In today’s world, it’s rare for someone to ask you to walk two miles. Nobody has asked for my coat lately, and I can’t remember the last time I was slapped on the cheek. When pastors deal with Matthew 5:38-48, they tend to wax historical and provide details like the Roman laws governing how far you had to carry a pack and how much the ancient people hated to use their left hand. This misses the point. Jesus always draws his examples from the daily lives of the people he was talking to. They knew what it was like to be a minority people group governed by an oppressive occupying force.
Jesus wasn’t born in Rome, he was born a short distance south of modern day Syria. He could have preached revolution, instead he preached love. But then he went further to speak of a costly love. A love that turns the other cheek and goes the second mile with people you would rather ignore. For those of us who aren’t living below the poverty line, this means helping those who are. For those of us who don’t live in an oppressed land, it means taking in those who are refugees from places like Syria and El Salvador.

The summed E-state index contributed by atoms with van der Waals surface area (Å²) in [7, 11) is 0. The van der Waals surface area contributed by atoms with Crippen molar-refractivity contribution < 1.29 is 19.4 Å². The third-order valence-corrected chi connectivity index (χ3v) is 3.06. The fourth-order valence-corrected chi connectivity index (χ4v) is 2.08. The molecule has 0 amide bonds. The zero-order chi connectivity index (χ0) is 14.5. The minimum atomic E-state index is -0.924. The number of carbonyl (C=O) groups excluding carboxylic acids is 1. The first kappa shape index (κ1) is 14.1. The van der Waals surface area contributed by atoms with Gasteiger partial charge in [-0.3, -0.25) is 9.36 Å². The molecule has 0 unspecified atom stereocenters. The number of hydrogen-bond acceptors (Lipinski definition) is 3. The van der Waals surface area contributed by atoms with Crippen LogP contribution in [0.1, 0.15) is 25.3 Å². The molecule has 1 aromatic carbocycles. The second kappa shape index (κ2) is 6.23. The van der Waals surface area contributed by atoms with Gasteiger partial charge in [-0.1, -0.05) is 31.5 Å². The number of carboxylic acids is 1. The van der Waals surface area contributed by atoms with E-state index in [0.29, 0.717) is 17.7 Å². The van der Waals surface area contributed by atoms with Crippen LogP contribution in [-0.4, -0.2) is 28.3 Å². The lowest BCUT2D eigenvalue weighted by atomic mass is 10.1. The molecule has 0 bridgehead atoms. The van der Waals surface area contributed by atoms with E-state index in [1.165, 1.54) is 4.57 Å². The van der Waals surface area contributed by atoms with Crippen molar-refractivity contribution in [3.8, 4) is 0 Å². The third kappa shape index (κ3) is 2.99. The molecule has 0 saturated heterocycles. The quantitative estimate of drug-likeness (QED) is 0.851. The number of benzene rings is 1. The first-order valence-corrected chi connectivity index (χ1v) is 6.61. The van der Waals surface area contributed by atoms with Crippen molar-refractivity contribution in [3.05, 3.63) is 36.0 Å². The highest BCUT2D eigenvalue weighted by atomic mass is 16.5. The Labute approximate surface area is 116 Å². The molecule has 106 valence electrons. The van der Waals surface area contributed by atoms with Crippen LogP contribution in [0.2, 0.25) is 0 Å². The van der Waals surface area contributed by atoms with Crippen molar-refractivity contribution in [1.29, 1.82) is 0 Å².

“For if you love only those who love you, what reward can you expect?” (Matthew 5:46)
Jesus uses the word ‘you’ a lot. In every line, he speaks about the loving response to an everyday situation. When people get historical and find loop holes, Jesus says, “But you must do…” What follows always demonstrates the power of love as a choice. You choose to help your neighbor, even when there is nothing in it for you. You choose to forgive those that have wronged you. You must give money to those who beg. In every moment of life, you must accept the challenge to do what Jesus would do. Wesleyan people call this, ‘perfection in love.’ It means, choosing love.